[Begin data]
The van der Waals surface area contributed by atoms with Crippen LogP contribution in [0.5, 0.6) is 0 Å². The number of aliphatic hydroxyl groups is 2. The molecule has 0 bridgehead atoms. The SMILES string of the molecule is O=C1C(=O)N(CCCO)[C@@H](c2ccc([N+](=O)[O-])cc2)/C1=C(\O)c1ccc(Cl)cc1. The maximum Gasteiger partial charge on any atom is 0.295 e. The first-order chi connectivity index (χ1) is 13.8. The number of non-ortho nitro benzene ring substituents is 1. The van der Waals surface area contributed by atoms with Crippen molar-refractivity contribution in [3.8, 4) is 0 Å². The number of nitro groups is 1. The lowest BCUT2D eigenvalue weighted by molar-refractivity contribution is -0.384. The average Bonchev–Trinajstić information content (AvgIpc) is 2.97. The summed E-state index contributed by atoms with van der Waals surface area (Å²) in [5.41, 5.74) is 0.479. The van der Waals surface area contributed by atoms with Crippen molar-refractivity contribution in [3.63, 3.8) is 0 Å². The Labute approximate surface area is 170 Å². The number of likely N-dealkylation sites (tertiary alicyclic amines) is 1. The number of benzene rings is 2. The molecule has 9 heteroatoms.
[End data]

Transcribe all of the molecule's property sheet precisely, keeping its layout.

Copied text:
The van der Waals surface area contributed by atoms with Crippen LogP contribution in [0.5, 0.6) is 0 Å². The number of aliphatic hydroxyl groups is 2. The molecule has 0 bridgehead atoms. The SMILES string of the molecule is O=C1C(=O)N(CCCO)[C@@H](c2ccc([N+](=O)[O-])cc2)/C1=C(\O)c1ccc(Cl)cc1. The maximum Gasteiger partial charge on any atom is 0.295 e. The first-order chi connectivity index (χ1) is 13.8. The number of non-ortho nitro benzene ring substituents is 1. The van der Waals surface area contributed by atoms with Crippen molar-refractivity contribution in [3.8, 4) is 0 Å². The number of nitro groups is 1. The lowest BCUT2D eigenvalue weighted by molar-refractivity contribution is -0.384. The average Bonchev–Trinajstić information content (AvgIpc) is 2.97. The summed E-state index contributed by atoms with van der Waals surface area (Å²) in [5.41, 5.74) is 0.479. The van der Waals surface area contributed by atoms with Crippen molar-refractivity contribution in [3.63, 3.8) is 0 Å². The Labute approximate surface area is 170 Å². The number of likely N-dealkylation sites (tertiary alicyclic amines) is 1. The number of benzene rings is 2. The molecule has 9 heteroatoms.